The Cracks in the Wall: Toward a Neo-crisis Paradigm of Jewish Historiography?: David Engel, Historians of the Jews and the Holocaust
According to Historians of the Jews and the Holocaust, the overwhelming majority of post-1945 American and Israeli historians of the Jews in the pre-Holocaust modern period have erected an intellectual and mental separating wall of sorts between the event of the Holocaust and their historical consciousness, making it impossible for the Holocaust and its significance to be an integral part of the conceptualization of the Jewish history of the generations that preceded it. In contrast to post-Holocaust Jewish thought, which raised, in the wake of the Holocaust, “Jewish survival” and “Jewish continuity” to the level of supreme values, modern Jewish historiography is unaffected by and devoid of any influence of the Holocaust.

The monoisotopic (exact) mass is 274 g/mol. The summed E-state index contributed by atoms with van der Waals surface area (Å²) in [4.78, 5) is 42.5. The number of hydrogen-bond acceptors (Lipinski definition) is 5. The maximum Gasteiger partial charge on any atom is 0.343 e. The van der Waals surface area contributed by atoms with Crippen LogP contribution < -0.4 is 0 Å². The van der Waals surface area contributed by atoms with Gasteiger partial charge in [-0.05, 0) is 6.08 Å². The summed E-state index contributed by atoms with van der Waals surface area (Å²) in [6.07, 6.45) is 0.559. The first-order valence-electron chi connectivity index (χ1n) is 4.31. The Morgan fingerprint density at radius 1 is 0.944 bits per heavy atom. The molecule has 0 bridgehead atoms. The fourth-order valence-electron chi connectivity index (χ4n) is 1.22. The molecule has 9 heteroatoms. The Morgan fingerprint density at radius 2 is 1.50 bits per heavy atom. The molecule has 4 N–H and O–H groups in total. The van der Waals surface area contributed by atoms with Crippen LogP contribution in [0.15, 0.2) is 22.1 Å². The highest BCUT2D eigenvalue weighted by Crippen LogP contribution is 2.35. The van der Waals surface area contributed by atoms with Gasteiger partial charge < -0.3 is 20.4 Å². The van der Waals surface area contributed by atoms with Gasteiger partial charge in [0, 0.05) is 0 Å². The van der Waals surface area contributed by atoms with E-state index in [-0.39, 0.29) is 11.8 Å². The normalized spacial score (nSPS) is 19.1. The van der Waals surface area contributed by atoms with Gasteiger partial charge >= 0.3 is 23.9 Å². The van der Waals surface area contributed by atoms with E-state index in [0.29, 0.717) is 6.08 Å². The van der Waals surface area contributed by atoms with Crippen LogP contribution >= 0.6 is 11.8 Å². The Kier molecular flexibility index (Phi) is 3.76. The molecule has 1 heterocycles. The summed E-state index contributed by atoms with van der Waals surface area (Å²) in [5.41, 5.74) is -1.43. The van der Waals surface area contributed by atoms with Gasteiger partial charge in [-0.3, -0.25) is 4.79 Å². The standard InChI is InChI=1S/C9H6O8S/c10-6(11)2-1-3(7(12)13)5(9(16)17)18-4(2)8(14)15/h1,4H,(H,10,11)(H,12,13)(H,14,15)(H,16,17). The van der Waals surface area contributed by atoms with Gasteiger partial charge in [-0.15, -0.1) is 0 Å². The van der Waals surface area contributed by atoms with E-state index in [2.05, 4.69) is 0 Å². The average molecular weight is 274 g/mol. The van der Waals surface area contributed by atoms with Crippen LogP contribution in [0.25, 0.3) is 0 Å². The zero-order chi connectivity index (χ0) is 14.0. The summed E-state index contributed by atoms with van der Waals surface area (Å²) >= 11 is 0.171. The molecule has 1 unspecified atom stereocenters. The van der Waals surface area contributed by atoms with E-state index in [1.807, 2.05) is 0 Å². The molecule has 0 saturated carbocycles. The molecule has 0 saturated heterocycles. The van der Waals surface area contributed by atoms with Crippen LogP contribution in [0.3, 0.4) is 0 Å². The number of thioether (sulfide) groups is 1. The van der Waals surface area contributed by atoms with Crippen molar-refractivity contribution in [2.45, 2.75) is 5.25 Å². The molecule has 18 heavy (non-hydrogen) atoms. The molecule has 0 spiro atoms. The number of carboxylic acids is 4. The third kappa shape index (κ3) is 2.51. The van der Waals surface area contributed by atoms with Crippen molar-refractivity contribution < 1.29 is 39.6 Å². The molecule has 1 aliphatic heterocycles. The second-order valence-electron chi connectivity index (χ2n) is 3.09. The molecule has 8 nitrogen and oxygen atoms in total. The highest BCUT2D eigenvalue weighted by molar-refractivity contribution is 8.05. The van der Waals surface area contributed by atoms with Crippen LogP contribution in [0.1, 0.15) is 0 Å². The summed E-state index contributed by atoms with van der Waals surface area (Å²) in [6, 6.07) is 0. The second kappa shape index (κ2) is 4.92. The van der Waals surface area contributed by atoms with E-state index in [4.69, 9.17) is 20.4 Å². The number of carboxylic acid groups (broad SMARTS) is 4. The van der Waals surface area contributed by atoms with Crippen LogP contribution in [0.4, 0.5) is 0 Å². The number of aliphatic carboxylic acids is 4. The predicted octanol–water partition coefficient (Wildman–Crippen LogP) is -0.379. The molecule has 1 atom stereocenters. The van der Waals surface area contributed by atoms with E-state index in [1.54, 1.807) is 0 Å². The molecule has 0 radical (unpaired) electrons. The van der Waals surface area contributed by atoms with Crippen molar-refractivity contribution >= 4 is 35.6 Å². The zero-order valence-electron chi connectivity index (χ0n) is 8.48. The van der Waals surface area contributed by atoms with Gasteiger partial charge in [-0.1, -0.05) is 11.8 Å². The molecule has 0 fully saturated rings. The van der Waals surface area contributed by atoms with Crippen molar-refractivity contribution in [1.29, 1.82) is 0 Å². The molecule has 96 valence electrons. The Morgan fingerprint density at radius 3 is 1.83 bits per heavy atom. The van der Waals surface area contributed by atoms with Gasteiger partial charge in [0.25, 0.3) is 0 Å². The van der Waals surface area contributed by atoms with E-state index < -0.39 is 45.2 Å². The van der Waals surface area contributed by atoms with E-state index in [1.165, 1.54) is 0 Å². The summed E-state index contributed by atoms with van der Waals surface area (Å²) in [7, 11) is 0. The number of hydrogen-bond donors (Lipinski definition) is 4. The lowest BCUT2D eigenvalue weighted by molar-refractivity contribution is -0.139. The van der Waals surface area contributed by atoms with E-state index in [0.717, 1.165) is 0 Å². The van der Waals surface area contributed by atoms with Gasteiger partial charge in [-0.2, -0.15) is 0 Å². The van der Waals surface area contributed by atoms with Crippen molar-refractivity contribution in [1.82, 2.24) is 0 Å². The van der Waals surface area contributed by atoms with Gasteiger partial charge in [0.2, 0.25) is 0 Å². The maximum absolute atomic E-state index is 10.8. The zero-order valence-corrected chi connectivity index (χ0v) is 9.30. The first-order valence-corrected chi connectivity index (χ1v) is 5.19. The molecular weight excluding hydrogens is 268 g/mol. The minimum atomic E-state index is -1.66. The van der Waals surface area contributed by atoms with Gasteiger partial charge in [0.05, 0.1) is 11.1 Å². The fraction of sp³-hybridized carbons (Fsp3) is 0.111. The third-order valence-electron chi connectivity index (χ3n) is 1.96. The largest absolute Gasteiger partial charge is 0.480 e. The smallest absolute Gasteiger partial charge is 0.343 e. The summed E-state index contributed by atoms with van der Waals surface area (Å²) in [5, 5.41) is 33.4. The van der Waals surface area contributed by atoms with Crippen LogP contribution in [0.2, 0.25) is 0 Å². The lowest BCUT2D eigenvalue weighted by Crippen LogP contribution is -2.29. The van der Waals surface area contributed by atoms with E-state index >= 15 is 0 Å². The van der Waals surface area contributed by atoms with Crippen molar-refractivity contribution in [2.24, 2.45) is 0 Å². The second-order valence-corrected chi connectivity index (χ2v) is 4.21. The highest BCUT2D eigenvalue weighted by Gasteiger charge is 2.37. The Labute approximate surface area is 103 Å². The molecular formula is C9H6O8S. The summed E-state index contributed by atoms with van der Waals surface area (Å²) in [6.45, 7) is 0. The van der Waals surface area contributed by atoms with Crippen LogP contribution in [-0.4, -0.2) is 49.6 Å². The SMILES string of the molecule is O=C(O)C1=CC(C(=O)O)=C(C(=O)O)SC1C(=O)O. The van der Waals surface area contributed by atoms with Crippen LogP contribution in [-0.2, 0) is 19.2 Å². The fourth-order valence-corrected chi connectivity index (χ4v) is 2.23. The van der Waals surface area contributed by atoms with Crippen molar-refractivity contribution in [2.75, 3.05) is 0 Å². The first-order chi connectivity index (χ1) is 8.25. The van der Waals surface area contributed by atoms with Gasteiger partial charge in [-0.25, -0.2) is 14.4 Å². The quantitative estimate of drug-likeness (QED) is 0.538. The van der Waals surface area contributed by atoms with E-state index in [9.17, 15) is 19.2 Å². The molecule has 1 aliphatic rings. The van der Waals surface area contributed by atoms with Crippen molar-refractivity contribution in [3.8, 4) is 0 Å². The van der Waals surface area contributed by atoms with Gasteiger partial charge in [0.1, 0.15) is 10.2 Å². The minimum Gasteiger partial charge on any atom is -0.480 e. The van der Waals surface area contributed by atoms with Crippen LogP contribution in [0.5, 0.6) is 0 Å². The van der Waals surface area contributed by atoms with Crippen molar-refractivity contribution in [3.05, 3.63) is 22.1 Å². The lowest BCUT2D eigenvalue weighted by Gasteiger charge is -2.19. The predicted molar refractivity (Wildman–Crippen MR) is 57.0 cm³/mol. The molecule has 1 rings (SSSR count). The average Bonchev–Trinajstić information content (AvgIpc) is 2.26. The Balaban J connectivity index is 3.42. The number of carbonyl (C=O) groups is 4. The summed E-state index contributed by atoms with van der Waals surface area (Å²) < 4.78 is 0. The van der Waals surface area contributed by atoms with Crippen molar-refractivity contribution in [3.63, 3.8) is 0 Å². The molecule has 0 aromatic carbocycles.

However, a close examination of the historiography discussed in the book shows that the opposite applies. In a similar vein to Jewish thought, there has been a deep impact of the Holocaust rupture on this historiography, which resulted in the quest to highlight the continuities and complexities in the history of Jews and their relationships with their non-Jewish surroundings. Engel, clearly, rejects this paradigm of dialectical continuities in understanding modern Jewish history, while preferring instead a crisis paradigm. However, as he devotes much effort to wrestling with the imagined wall sequestering, as it were, the Holocaust from the historical perception of pre-Holocaust Jewish history, he does not go on to methodologically develop his alternative historiographical vision.